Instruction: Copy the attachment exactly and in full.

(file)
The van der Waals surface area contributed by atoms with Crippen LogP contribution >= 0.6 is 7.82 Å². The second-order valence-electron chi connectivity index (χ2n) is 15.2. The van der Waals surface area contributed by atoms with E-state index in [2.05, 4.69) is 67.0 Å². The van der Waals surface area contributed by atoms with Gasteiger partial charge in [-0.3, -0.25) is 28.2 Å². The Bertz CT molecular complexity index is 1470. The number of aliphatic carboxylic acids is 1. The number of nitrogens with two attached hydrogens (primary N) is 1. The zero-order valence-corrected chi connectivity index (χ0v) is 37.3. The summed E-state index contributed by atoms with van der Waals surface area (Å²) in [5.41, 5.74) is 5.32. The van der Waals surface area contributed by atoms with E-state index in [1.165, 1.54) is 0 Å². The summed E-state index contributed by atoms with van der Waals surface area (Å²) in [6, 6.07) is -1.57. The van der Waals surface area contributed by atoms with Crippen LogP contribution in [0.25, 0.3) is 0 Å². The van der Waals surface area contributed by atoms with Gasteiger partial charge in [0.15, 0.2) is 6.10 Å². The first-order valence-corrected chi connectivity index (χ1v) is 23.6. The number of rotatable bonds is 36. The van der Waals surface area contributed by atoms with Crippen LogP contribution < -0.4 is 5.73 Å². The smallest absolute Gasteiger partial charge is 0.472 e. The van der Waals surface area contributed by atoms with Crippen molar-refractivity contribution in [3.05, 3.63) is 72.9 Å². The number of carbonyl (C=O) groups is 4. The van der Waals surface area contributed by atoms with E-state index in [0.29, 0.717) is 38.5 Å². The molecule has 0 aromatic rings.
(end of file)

The van der Waals surface area contributed by atoms with Crippen LogP contribution >= 0.6 is 7.82 Å². The second-order valence-electron chi connectivity index (χ2n) is 15.2. The van der Waals surface area contributed by atoms with E-state index in [2.05, 4.69) is 67.0 Å². The van der Waals surface area contributed by atoms with Gasteiger partial charge in [-0.3, -0.25) is 28.2 Å². The Bertz CT molecular complexity index is 1470. The number of aliphatic carboxylic acids is 1. The number of nitrogens with two attached hydrogens (primary N) is 1. The zero-order valence-corrected chi connectivity index (χ0v) is 37.3. The summed E-state index contributed by atoms with van der Waals surface area (Å²) in [5.41, 5.74) is 5.32. The van der Waals surface area contributed by atoms with E-state index in [1.165, 1.54) is 0 Å². The summed E-state index contributed by atoms with van der Waals surface area (Å²) in [6, 6.07) is -1.57. The van der Waals surface area contributed by atoms with Crippen LogP contribution in [0.25, 0.3) is 0 Å². The van der Waals surface area contributed by atoms with Gasteiger partial charge in [0.15, 0.2) is 6.10 Å². The first-order valence-corrected chi connectivity index (χ1v) is 23.6. The number of rotatable bonds is 36. The van der Waals surface area contributed by atoms with Crippen LogP contribution < -0.4 is 5.73 Å². The smallest absolute Gasteiger partial charge is 0.472 e. The van der Waals surface area contributed by atoms with Crippen molar-refractivity contribution in [3.05, 3.63) is 72.9 Å². The number of carbonyl (C=O) groups is 4. The van der Waals surface area contributed by atoms with E-state index in [0.29, 0.717) is 38.5 Å². The molecule has 0 aromatic rings.